Fugitive Mastro and wife arrested in France
The fugitive real-estate magnate and his wife, Linda, have been on the lam for 16 months.
Seattle Times business reporter
Fugitive Seattle real-estate magnate Michael R. Mastro and his wife, Linda, were arrested Wednesday in France after 16 months on the lam.
Details were not immediately available, but the U.S. Attorney's Office in Seattle confirmed the arrests in a statement Wednesday afternoon.
The office also unsealed a criminal complaint filed against the Mastros in August 2011, charging them with six counts of bankruptcy fraud.
James Frush, Michael Mastro's Seattle attorney, said he learned of the arrests Wednesday morning. The couple are in the custody of French authorities, he said.
Frush said neither he nor members of Mastro's family have spoken with Mastro since his arrest. Linda Mastro's Seattle lawyer, Michael Gossler, said he had not spoken with her.
Another attorney with knowledge of the case said the Mastros were arrested at Lake Annecy, in the French Alps. An FBI spokeswoman said she could not confirm that.
The Mastros were arrested by French police at the request of the FBI's legal attaché office in Paris, she said.
Frush said he doesn't know whether Mastro will fight extradition.
He also said "there are some real issues of proof" with the factual allegations underlying the bankruptcy-fraud charges, and he suspects more serious charges are in the works.
"I think this is just the tip of the iceberg," Frush said.
The Mastros disappeared in June 2011, days after the judge in Michael Mastro's massive bankruptcy case ordered the couple to turn over two giant diamond rings valued at $1.4 million.
They officially became fugitives a month later when warrants were signed for their arrest. But those warrants were for contempt of court, a civil violation, and experts said it would be difficult to extradite the Mastros without a criminal charge.
Warrant for arrest
Documents unsealed Wednesday indicate there also has been a warrant for their arrest for more than a year on the bankruptcy-fraud charge.
The complaint alleges that, after entering bankruptcy, the Mastros failed to disclose a bank account to the court, then used the account over the next eight months to write checks for about $285,000 in personal expenses.
They also didn't disclose the account on several occasions under oath or penalty of perjury, the complaint says. Their intent was to defraud creditors who were rightfully entitled to the money, it adds.
The Mastros opened the account in the name of a limited-liability corporation and were signatories to it, the complaint says.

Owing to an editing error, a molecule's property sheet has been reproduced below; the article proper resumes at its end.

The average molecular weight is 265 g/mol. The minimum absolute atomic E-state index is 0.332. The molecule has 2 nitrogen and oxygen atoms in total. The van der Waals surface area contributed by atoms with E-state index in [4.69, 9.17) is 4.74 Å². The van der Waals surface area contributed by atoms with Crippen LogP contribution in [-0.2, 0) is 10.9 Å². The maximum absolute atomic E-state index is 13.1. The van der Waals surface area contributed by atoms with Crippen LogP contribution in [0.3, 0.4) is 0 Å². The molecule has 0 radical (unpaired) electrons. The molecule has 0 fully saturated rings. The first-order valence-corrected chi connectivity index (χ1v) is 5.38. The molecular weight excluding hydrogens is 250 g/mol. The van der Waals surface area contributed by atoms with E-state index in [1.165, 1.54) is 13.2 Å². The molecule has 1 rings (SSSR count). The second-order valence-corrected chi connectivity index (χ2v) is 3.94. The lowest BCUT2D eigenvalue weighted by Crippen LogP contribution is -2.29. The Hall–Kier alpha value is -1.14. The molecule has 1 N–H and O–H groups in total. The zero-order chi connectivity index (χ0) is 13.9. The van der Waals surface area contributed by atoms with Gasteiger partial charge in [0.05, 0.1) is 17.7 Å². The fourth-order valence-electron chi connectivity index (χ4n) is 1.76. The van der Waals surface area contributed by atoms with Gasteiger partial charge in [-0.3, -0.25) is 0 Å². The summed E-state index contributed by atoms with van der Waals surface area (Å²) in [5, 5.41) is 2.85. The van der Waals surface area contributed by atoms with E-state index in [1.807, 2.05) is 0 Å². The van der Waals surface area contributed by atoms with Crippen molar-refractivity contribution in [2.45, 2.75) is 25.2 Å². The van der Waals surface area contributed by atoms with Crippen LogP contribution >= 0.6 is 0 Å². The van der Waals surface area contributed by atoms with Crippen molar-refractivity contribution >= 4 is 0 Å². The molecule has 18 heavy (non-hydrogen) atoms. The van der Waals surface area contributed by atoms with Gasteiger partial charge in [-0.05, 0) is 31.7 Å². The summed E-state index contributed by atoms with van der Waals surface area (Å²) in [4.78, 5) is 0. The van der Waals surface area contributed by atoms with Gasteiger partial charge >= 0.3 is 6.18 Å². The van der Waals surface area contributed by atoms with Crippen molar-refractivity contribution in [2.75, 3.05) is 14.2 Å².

Checks were written for American Express payments, loan payments on the couple's Bentley and Rolls-Royce, the purchase of $100,000 in gold, and purchases from department stores, including Macy's, Barney's and Nordstrom, according to the complaint.
Michael Mastro also used the account to write checks to his wife totaling about $18,000, the complaint says.
Frush, Mastro's lawyer, questioned whether the corporation that was the legal owner of the bank account was an asset to which creditors were entitled. "This all comes down to very technical bankruptcy arguments," he said.
A bankruptcy judge ruled in March 2010 that the creditors were the corporation's rightful owners, but Frush said that was the Mastros' first indication they shouldn't be writing checks from the account — and by then most of the money had already been spent.
Michael Mastro, now 87, was a longtime and prolific real-estate developer and lender whose website alluded to his "billion-dollar career." But his highly leveraged empire fell apart when the market tanked.
Three lenders pushed Mastro into bankruptcy in 2009. The most recent estimate of his debt to unsecured creditors is $250 million, and court-appointed trustee James Rigby has said those creditors will be lucky to get back more than a few pennies on the dollar.
Federal authorities began a criminal investigation of Mastro nearly three years ago.
Rigby said Wednesday he was pleased to learn of the arrests. He has maintained for years that Mastro has hidden assets that should go to his creditors — allegations Frush has denied.
"This is a good day for the bankruptcy system, and this is a good day for the criminal-justice system," Rigby said. "Now Mr. Mastro can come back to Seattle and explain to his friends and family and creditors where the money's at."
If the Mastros bring back the diamonds, that would be even better news, Rigby added. A bankruptcy judge ruled after the Mastros' disappearance that the jewels rightfully belong to creditors.
Emily Langlie, spokeswoman for the U.S. Attorney's Office, said the Mastros could be extradited from France, or deported, or return voluntarily. The path that's followed may hinge on their legal status in France, she said, and that's still under investigation.
Frush said he suspects other, more serious charges have been prepared, and may already have been approved by a grand jury, but remain sealed. Those charges probably name other defendants in addition to the Mastros, he added.
The bankruptcy-fraud charges are "relatively chippy counts" that under sentencing guidelines would put the Mastros in prison for no more than two years if they are convicted, he said.
But in earlier discussions with federal prosecutors, Frush added, they were talking about more serious charges, involving more money, that carry longer sentences.
The prosecutors were most interested in a bid by Mastro and others to put his Medina waterfront mansion out of most creditors' reach, Frush said. That arrangement eventually was struck down by a bankruptcy judge, and the mansion was sold for $9.1 million in November 2010.
Eric Pryne: 206-464-2231 or email@example.com